Soft spot: The Cubs are tinkering for a reason because depth is an issue. Overall they’re just 20th in MLB in bullpen ERA since the All-Star break (4.28). Finding a reliable lefty also has been an issue, as specialist James Russell has been terrible, creating opportunities for former starters Travis Wood and Clayton Richard to get obligatory “you’re lefty” looks with leads.
Strengths: Kenley Jansen has been effective in a straightforward ninth inning-only role, but to be fair he also nailed down the lone save he was asked to make pitching more than one inning.
Soft spot: Dodgers relievers have allowed 31 percent of inherited runners to score and they’ve blown 35 percent of their save opportunities. One issue might be the overdependence on guys with big platoon splits -- righties Pedro Baez and Juan Nicasio and lefty J.P. Howell all are useful, but all of them need to be hidden away from opposite-handed hitters. And given how many inherited runners have scored, the Dodgers are losing those matchup games with alarming regularity. A 5.24 ERA since the break ranks 27th in the majors, which is the stuff of Tom Niedenfuer-grade nightmares.
Strengths: Closer Jeurys Familia has become even tougher still, adding an overpowering splitter to a fastball that pushes triple digits, and the addition of veteran set-up man Tyler Clippard gives them depth they lacked.
Soft spot: For a unit that overall boasts the third-best bullpen ERA in the league, the Mets seem pretty vincible, notching a save-plus-hold percentage of just 88 percent compared to the MLB average of 87 percent. In part, that reflects a pen that outside of Familia hasn’t been put on the spot all that often; thanks to a strong rotation and Terry Collins not getting overly cute with his crew in pursuit of situational advantages, the Mets are next-to-last in the NL in relievers used and relief innings thrown.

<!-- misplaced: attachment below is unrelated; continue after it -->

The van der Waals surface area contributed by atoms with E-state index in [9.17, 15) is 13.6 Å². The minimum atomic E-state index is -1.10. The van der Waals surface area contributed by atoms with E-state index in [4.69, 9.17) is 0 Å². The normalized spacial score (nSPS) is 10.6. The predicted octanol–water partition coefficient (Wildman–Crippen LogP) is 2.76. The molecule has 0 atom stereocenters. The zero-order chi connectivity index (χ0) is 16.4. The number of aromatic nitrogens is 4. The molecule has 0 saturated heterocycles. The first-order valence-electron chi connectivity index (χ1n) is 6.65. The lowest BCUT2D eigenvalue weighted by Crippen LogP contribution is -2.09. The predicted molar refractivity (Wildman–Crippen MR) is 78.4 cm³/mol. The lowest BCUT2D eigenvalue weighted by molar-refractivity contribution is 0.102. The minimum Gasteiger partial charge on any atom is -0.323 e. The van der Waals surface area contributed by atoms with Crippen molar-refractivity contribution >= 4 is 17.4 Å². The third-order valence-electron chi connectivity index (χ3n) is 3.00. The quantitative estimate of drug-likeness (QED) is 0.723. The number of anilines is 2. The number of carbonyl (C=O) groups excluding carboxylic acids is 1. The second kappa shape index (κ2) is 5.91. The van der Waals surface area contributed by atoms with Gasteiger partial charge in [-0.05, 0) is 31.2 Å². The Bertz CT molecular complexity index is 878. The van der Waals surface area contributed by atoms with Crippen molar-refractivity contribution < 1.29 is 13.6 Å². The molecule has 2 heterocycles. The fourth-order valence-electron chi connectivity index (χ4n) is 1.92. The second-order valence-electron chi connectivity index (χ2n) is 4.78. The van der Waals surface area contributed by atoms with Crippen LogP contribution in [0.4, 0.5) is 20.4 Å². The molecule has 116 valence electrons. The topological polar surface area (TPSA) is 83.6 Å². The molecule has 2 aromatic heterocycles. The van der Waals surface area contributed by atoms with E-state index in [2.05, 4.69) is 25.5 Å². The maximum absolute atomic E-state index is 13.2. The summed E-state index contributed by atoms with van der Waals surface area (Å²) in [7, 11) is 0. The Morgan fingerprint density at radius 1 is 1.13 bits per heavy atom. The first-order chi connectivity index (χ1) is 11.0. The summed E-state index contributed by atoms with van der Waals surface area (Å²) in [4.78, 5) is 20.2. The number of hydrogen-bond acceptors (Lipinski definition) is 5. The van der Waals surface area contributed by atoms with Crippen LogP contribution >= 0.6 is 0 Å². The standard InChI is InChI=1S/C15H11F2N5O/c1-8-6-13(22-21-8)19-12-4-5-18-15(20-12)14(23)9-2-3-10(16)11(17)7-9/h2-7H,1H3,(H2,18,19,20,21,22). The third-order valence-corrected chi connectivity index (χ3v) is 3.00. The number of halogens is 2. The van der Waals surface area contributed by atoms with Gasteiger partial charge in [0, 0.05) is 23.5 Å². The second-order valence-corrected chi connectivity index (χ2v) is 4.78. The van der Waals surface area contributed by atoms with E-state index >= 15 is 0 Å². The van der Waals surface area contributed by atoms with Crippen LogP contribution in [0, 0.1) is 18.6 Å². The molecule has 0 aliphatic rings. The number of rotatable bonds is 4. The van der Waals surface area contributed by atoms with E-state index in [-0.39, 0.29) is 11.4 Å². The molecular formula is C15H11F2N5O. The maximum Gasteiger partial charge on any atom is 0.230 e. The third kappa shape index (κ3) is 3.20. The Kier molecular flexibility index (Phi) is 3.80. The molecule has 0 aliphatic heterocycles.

Strengths: If anybody has a case for “best closer in baseball” beyond Trevor Rosenthal, it might be Mark Melancon, but he’s just the glory-stat accumulator in what might be the deepest pen in the game after the Pirates added Tigers closer Joakim Soria as insurance. Antonio Bastardo and Tony Watson give them two top-shelf southpaws for situational work, Jared Hughes is an outstanding ground ball-inducing middle man to kill rallies, and Arquimedes Carminero has primo stuff. It’s no surprise they boast an MLB-best 83 percent strand rate for inherited baserunners.
Soft spot: That they don’t pitch all nine innings. Top to bottom, there probably isn’t a stronger group on any team anywhere.
Strengths: In terms of execution, they’re tops with an MLB-best 2.33 bullpen ERA, and it comes down to 2.11 since the break. Trevor Rosenthal would be most people’s pick for baseball’s best closer, and power lefty Kevin Siegrist might be the perfect southpaw set-up man.
Soft spot: The second rank of Cards relievers was enough of a cause for concern that it triggered trades for former closers Steve Cishek and Jonathan Broxton. That’s for the best because situational lefty Randy Choate finally has started to lose his fight with Father Time before his 40th birthday (allowing a .709 OPS), while Seth Maness has been knocked around for an .847 OPS while allowing 6.3 runs per nine in July and August.
From those two groups, who would you pick? I probably betrayed that I’m partial to the Pirates's depth in the NL while favoring the Blue Jays as they coalesce down the stretch in the AL. But another thing to keep in mind is that a bullpen’s final-season data doesn't determines its quality, but rather it's who’s in it and delivering results heading into October. World Series-winning teams like the 2002 Angels with Francisco Rodriguez introducing America to K-Rod or the 2003 Marlins picking up Ugueth Urbina and Chad Fox are great examples.
Finally, a manager’s situational awareness of what he has and what he can do with it can be every bit as important as having an all-world closer. Tony La Russa with the 2011 Cardinals or Bruce Bochy with any of his World Series-winning Giants teams showed remarkably quick hooks, but that’s because they were aware of who they had to get them through the last four or five innings every given day. This October, will it be John Gibbons or Jeff Banister? Half the fun will be finding out.
Christina Kahrl writes about MLB for ESPN. You can follow her on Twitter.